RALEIGH, N.C. -- The saga continues for hundreds of thousands of undocumented immigrants who are waiting to hear if the country's DACA program will remain in place.

The Deferred Action for Childhood Arrivals program has been in limbo since President Trump announced he was sunsetting it.

One North Carolina congressman was in Raleigh Wednesday to say its time for action when it comes to DACA.

“I promise you, if it was brought to the floor tomorrow, it would be done,” says Rep. David Price, a democrat representing North Carolina’s Fourth District.  “It would pass.  It would pass.

In September 2017 President Trump's administration said DACA would be phased out. Since then, there has been a flurry of court cases, and fights in support and against the idea. A court case heard Wednesday in Texas has seven states asking to end the program immediately. This stance that concerns some “dreamers”.

“I think a lot of people lose sight of that,” says Miriam Amado, a dreamer. “That the lives of a lot of other people hang behind those papers people sign, and behind those policies that people pass.”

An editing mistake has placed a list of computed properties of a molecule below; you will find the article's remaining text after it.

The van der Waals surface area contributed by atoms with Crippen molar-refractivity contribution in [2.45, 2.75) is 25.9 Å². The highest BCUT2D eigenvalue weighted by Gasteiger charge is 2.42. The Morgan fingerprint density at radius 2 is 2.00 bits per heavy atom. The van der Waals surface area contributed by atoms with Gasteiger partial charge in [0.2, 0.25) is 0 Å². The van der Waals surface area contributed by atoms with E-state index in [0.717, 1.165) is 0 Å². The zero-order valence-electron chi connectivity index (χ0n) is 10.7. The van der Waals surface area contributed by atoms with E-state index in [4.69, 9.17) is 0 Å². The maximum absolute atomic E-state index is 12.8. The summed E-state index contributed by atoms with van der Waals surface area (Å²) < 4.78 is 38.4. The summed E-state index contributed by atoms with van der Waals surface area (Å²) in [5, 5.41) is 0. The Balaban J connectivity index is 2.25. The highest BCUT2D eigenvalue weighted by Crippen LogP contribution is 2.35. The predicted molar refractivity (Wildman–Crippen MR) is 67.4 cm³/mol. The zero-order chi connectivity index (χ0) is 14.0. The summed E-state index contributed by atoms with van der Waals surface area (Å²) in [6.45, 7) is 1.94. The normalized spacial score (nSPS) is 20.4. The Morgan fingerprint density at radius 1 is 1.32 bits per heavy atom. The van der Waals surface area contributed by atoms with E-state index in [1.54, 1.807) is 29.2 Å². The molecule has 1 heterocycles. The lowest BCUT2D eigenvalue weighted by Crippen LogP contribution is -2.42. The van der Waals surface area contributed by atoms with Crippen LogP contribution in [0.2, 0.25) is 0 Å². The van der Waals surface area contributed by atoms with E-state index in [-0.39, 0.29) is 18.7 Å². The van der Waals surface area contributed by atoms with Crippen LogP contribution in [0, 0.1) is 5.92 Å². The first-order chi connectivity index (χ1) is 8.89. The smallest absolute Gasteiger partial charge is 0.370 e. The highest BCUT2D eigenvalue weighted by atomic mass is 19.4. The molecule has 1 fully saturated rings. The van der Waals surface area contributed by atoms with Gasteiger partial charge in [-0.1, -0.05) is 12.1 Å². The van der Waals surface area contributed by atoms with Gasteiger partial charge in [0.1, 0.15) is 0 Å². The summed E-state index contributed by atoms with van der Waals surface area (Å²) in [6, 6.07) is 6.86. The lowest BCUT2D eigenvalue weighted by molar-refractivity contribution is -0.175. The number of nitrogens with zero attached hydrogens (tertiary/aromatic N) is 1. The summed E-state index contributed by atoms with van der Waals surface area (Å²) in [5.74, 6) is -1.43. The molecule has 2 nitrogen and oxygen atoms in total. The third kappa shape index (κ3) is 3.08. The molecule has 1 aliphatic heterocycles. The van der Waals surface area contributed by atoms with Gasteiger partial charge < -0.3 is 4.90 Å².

“The problem you run into is when you start seeing a growing group of people who take on the child separation issue, families who unify or take on the DACA issue, then they want to talk about everything,” says Sen. Thom Tillis (R-NC).

Tillis agrees, there needs to be action, but says folks need to narrow their focus because comprehensive immigration reform is where disagreements lie. He says he believes there is support for the idea of some sort of path to citizenship, even if it is DACA as we know it today.

“There are a number of people who support it in principle, but when they go back home, they don't do a very good job explaining why it is balanced and why it makes sense,” says Tillis.  “Giving a path to citizenship to 1.8 million, some adults, some still minors, who came across the border with their parents illegally, I think is a reasonable compromise for the DACA population.”